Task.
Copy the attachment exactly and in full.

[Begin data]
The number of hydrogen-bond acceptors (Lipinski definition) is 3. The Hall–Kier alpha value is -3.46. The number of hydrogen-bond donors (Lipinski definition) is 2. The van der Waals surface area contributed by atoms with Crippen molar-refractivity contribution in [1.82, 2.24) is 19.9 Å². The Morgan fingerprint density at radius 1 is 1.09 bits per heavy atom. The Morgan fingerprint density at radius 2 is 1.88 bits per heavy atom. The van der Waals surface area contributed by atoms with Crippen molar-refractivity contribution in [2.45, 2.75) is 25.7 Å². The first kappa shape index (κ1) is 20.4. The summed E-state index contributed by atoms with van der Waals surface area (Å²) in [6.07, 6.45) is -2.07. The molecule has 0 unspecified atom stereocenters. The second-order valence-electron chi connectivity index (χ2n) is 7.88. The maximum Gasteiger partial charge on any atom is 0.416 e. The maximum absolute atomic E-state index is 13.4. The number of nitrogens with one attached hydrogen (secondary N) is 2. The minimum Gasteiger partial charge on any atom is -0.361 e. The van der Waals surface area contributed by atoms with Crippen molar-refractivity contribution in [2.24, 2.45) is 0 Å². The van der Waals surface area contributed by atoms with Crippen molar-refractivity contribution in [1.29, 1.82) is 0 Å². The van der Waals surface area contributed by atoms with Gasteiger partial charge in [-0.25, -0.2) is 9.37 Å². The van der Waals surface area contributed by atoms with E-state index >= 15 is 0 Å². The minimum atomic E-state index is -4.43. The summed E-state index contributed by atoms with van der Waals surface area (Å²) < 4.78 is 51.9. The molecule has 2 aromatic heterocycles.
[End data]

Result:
The number of hydrogen-bond acceptors (Lipinski definition) is 3. The Hall–Kier alpha value is -3.46. The number of hydrogen-bond donors (Lipinski definition) is 2. The van der Waals surface area contributed by atoms with Crippen molar-refractivity contribution in [1.82, 2.24) is 19.9 Å². The Morgan fingerprint density at radius 1 is 1.09 bits per heavy atom. The Morgan fingerprint density at radius 2 is 1.88 bits per heavy atom. The van der Waals surface area contributed by atoms with Crippen molar-refractivity contribution in [2.45, 2.75) is 25.7 Å². The first kappa shape index (κ1) is 20.4. The summed E-state index contributed by atoms with van der Waals surface area (Å²) in [6.07, 6.45) is -2.07. The molecule has 0 unspecified atom stereocenters. The second-order valence-electron chi connectivity index (χ2n) is 7.88. The maximum Gasteiger partial charge on any atom is 0.416 e. The maximum absolute atomic E-state index is 13.4. The number of nitrogens with one attached hydrogen (secondary N) is 2. The minimum Gasteiger partial charge on any atom is -0.361 e. The van der Waals surface area contributed by atoms with Crippen molar-refractivity contribution in [2.24, 2.45) is 0 Å². The van der Waals surface area contributed by atoms with Crippen molar-refractivity contribution in [1.29, 1.82) is 0 Å². The van der Waals surface area contributed by atoms with Gasteiger partial charge in [-0.25, -0.2) is 9.37 Å². The van der Waals surface area contributed by atoms with E-state index >= 15 is 0 Å². The minimum atomic E-state index is -4.43. The summed E-state index contributed by atoms with van der Waals surface area (Å²) < 4.78 is 51.9. The molecule has 2 aromatic heterocycles.